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Miner plans to sell Porgera stake

Post Courier (PNG)
February 17th, 2015

Mining Minister Byron Chan said Barrick Gold’s intention to sell 95 percent of shares is a commercial decision and the State has no control or privy over it.

However, he said he was aware from sources of the decision to sell its shares and the visit of an Asian company with interest in the mine. He said he did not meet with them as it was a commercial decision.

However Mr Chan said any environmental issues and relocation exercise of landowners will have to be taken on by the new buyer.

Mr Chan added that Barrick has given money for relocation but land issues need to be addressed.

He was responding to questions without notice from Lagaip-Porgera MP Nixon Mangape in relation to the 95 percent proposed sale in Parliament yesterday.

Meanwhile, Porgera Landowners Association chairman Tony Mark Ekepa said in a statement that before selling its 95 percent share off, the company must take into account the unresolved issues caused by the mine to the local communities for the past 25 years.

He said there are many unresolved issues like the resettlement program, mine agreement review that is underway but Barrick PNG has already positioned itself in selling its shares without consultation with stakeholders like the Porgera landowners Association, the only mouth piece of the seven major landowning clans in the special mine lease area.

Mr Ekepa said the landowners association strongly oppose Barrick’s intention to sell its shares without taking ownership of the liabilities like the damages to the people and the environment by the mine’s operation.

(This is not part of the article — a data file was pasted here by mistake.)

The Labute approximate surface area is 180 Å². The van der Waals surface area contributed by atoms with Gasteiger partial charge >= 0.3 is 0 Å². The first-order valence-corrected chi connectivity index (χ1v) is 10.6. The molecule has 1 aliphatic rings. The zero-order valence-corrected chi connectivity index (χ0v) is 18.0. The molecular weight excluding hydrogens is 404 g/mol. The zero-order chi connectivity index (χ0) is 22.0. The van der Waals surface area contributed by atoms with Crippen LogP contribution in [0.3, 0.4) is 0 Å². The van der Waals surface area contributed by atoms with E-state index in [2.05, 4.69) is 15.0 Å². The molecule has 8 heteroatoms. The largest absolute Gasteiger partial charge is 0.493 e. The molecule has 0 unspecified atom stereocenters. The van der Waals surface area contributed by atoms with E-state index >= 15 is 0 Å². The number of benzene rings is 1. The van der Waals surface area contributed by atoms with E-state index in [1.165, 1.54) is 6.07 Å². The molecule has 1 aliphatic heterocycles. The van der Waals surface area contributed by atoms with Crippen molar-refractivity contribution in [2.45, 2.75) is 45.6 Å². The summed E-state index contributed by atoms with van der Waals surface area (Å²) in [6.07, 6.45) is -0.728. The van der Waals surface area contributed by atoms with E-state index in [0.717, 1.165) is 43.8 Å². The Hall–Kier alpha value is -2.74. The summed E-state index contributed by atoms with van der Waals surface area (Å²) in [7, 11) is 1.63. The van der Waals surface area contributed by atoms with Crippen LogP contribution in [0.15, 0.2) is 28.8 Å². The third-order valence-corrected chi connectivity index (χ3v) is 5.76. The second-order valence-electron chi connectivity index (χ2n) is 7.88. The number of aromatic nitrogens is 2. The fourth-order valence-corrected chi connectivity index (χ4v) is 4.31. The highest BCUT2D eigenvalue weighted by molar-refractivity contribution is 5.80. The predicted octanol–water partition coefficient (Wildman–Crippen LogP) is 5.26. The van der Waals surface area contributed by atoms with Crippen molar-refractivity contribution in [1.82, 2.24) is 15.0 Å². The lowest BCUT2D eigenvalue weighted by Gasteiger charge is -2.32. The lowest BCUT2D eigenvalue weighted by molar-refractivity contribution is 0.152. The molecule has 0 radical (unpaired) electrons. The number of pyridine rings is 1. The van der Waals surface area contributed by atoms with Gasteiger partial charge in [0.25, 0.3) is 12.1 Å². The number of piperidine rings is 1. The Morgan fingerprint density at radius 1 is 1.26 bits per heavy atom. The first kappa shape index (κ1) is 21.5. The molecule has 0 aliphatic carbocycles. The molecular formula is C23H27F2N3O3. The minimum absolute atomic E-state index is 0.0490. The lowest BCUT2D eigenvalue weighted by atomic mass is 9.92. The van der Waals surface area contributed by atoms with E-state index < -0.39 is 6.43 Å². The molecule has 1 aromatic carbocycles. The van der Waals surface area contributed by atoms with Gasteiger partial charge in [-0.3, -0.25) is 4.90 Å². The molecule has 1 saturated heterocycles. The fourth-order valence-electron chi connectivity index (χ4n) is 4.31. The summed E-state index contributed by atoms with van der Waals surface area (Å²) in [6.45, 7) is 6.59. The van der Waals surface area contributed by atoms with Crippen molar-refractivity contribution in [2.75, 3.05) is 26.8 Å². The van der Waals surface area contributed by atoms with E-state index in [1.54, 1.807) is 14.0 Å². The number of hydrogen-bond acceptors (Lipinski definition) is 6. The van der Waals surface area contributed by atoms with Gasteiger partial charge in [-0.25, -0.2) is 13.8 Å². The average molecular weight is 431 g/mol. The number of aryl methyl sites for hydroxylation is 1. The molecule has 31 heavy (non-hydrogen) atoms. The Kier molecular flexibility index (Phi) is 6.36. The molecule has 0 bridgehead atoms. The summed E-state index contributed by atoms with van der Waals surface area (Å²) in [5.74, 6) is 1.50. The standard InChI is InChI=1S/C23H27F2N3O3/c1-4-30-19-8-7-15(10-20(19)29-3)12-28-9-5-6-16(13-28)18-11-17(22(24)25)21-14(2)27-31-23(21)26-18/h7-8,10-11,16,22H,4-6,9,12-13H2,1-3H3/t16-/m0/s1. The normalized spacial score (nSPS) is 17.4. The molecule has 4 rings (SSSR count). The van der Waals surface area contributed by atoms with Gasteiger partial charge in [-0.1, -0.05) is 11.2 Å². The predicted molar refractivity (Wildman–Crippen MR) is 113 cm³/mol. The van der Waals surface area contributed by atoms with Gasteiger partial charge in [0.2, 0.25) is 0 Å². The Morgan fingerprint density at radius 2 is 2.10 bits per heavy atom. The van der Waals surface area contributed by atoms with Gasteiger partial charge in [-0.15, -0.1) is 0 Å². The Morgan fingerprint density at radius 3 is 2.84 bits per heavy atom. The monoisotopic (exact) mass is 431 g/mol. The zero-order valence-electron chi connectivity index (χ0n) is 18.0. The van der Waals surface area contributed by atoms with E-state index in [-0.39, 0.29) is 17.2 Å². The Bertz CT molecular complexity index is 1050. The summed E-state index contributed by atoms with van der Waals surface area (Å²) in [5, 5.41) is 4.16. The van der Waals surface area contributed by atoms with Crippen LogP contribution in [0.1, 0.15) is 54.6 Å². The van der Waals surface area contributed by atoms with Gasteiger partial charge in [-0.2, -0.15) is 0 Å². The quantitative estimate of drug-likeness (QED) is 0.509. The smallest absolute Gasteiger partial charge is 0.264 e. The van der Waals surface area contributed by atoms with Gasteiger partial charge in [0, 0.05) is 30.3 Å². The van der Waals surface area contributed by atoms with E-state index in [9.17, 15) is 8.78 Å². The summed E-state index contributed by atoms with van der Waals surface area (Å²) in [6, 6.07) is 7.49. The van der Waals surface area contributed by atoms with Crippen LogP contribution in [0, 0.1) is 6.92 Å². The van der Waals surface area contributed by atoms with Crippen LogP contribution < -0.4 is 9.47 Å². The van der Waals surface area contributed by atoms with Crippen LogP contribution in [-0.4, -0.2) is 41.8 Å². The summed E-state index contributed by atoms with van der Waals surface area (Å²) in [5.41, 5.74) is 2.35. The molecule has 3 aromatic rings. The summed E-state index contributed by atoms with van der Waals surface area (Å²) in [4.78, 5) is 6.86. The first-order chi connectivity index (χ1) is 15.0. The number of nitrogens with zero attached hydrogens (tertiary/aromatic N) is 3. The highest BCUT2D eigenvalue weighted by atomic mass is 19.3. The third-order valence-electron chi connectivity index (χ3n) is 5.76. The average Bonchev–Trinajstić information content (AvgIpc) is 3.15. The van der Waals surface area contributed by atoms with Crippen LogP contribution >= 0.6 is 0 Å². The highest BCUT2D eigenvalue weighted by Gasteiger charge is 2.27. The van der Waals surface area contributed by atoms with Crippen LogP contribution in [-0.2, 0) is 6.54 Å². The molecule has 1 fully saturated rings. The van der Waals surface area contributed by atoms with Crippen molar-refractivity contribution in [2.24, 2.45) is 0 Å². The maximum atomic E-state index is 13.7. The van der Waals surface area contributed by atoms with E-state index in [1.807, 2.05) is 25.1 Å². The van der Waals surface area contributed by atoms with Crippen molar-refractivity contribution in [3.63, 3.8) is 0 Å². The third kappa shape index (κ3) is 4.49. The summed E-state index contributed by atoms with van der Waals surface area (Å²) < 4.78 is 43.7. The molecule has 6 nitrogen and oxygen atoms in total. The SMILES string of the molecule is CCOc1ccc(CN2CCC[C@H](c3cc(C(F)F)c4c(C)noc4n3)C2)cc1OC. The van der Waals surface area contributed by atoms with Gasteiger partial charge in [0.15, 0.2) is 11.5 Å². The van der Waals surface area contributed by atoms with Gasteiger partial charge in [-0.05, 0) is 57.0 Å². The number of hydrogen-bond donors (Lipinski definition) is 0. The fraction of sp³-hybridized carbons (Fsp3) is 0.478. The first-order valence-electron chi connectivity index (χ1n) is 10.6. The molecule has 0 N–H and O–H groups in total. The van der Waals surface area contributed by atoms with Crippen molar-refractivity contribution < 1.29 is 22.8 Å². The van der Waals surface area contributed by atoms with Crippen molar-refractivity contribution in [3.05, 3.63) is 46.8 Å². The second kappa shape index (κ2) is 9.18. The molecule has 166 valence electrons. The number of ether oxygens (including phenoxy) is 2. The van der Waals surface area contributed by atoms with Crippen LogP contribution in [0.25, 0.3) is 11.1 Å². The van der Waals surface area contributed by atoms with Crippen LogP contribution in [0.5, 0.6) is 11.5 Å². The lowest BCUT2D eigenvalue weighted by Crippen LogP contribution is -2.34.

"We have learnt our lesson and have also experienced grief and distress when Placer Dome sold its shares to Barrick in 2006. "Our concerns were not addressed and yet the operator wants to sell its shares to a Chinese company without addressing the landowner’s outstanding issues. "Thus we strongly demand Barrick to carefully analyse all mine related liabilities and other landowners’ outstanding issues including the environmental damage and the MOU commitments.

Therefore we demand the National Government and Barrick calculate these into monetary value and attach it as a separate price tag for the liabilities with its 95 percent share market price.

"This means there should be two separate sale prices for the 95 percent value and the mine created liabilities value included as compensation package separately on its share selling package.

"If any investor wants to buy Barrick’s shares then they must purchase it with the liabilities upfront and come to mine here, otherwise there is no sale of Barrick’s shares until all outstanding issues are resolved," Mr Ekepa said.

He said the people have also learnt from the Ok Tedi mine issue and just like the people of Porgera when Placer Dome sold its shares to Barrick, and therefore the government should stop any further sale of the mine.

The landowners said if the government has concern for its people then they should allow outstanding issues to be resolved first before such transactions take place.


 

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